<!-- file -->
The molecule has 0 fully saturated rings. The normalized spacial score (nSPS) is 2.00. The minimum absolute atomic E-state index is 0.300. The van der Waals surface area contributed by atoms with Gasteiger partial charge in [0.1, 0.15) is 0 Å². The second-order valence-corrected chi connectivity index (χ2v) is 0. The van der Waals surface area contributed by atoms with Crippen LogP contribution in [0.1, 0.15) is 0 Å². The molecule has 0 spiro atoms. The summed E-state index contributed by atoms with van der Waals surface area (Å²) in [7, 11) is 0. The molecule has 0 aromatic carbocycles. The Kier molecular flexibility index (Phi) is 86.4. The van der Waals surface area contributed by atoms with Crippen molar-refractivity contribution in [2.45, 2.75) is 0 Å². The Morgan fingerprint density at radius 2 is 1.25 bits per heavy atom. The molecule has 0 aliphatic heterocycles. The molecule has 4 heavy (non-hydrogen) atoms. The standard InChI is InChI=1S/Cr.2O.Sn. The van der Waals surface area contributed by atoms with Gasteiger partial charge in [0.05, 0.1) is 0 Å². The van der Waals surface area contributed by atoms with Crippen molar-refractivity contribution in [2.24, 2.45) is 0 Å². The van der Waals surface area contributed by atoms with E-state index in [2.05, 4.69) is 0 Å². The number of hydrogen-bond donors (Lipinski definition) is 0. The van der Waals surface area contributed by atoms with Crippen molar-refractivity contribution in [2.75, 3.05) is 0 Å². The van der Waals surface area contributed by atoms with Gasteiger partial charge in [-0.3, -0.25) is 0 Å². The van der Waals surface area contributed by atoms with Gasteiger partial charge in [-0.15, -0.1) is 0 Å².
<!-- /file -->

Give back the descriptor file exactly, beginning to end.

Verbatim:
The molecule has 0 fully saturated rings. The normalized spacial score (nSPS) is 2.00. The minimum absolute atomic E-state index is 0.300. The van der Waals surface area contributed by atoms with Gasteiger partial charge in [0.1, 0.15) is 0 Å². The second-order valence-corrected chi connectivity index (χ2v) is 0. The van der Waals surface area contributed by atoms with Crippen LogP contribution in [0.1, 0.15) is 0 Å². The molecule has 0 spiro atoms. The summed E-state index contributed by atoms with van der Waals surface area (Å²) in [7, 11) is 0. The molecule has 0 aromatic carbocycles. The Kier molecular flexibility index (Phi) is 86.4. The van der Waals surface area contributed by atoms with Crippen molar-refractivity contribution in [2.45, 2.75) is 0 Å². The Morgan fingerprint density at radius 2 is 1.25 bits per heavy atom. The molecule has 0 aliphatic heterocycles. The molecule has 4 heavy (non-hydrogen) atoms. The standard InChI is InChI=1S/Cr.2O.Sn. The van der Waals surface area contributed by atoms with Gasteiger partial charge in [0.05, 0.1) is 0 Å². The van der Waals surface area contributed by atoms with Crippen molar-refractivity contribution in [2.24, 2.45) is 0 Å². The van der Waals surface area contributed by atoms with E-state index in [2.05, 4.69) is 0 Å². The number of hydrogen-bond donors (Lipinski definition) is 0. The van der Waals surface area contributed by atoms with Crippen molar-refractivity contribution in [2.75, 3.05) is 0 Å². The van der Waals surface area contributed by atoms with Gasteiger partial charge in [-0.3, -0.25) is 0 Å². The van der Waals surface area contributed by atoms with Gasteiger partial charge in [-0.15, -0.1) is 0 Å².